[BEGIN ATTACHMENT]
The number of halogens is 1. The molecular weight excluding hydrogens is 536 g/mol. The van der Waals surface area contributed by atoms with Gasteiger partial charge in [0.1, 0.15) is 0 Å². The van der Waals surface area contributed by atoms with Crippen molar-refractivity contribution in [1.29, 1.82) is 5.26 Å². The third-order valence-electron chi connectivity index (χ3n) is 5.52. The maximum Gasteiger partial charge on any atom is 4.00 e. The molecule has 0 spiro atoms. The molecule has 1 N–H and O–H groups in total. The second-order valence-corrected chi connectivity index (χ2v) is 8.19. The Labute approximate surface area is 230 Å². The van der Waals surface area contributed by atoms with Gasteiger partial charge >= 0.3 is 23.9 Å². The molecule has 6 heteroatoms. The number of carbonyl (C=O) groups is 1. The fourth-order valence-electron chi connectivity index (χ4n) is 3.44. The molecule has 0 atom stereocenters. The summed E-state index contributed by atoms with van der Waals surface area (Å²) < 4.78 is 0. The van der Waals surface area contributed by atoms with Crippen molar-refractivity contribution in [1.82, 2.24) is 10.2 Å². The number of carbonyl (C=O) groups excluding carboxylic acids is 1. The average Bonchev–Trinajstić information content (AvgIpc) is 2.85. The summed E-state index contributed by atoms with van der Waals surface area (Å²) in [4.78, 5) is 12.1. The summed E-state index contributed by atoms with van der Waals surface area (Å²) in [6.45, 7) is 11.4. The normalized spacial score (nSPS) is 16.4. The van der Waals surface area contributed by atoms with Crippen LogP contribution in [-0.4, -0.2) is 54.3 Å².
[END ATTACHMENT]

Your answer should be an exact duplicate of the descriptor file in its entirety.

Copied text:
The number of halogens is 1. The molecular weight excluding hydrogens is 536 g/mol. The van der Waals surface area contributed by atoms with Gasteiger partial charge in [0.1, 0.15) is 0 Å². The van der Waals surface area contributed by atoms with Crippen molar-refractivity contribution in [1.29, 1.82) is 5.26 Å². The third-order valence-electron chi connectivity index (χ3n) is 5.52. The maximum Gasteiger partial charge on any atom is 4.00 e. The molecule has 0 spiro atoms. The molecule has 1 N–H and O–H groups in total. The second-order valence-corrected chi connectivity index (χ2v) is 8.19. The Labute approximate surface area is 230 Å². The van der Waals surface area contributed by atoms with Gasteiger partial charge >= 0.3 is 23.9 Å². The molecule has 6 heteroatoms. The number of carbonyl (C=O) groups is 1. The fourth-order valence-electron chi connectivity index (χ4n) is 3.44. The molecule has 0 atom stereocenters. The summed E-state index contributed by atoms with van der Waals surface area (Å²) < 4.78 is 0. The van der Waals surface area contributed by atoms with Crippen molar-refractivity contribution in [1.82, 2.24) is 10.2 Å². The number of carbonyl (C=O) groups excluding carboxylic acids is 1. The average Bonchev–Trinajstić information content (AvgIpc) is 2.85. The summed E-state index contributed by atoms with van der Waals surface area (Å²) in [4.78, 5) is 12.1. The summed E-state index contributed by atoms with van der Waals surface area (Å²) in [6.45, 7) is 11.4. The normalized spacial score (nSPS) is 16.4. The van der Waals surface area contributed by atoms with Crippen LogP contribution in [-0.4, -0.2) is 54.3 Å².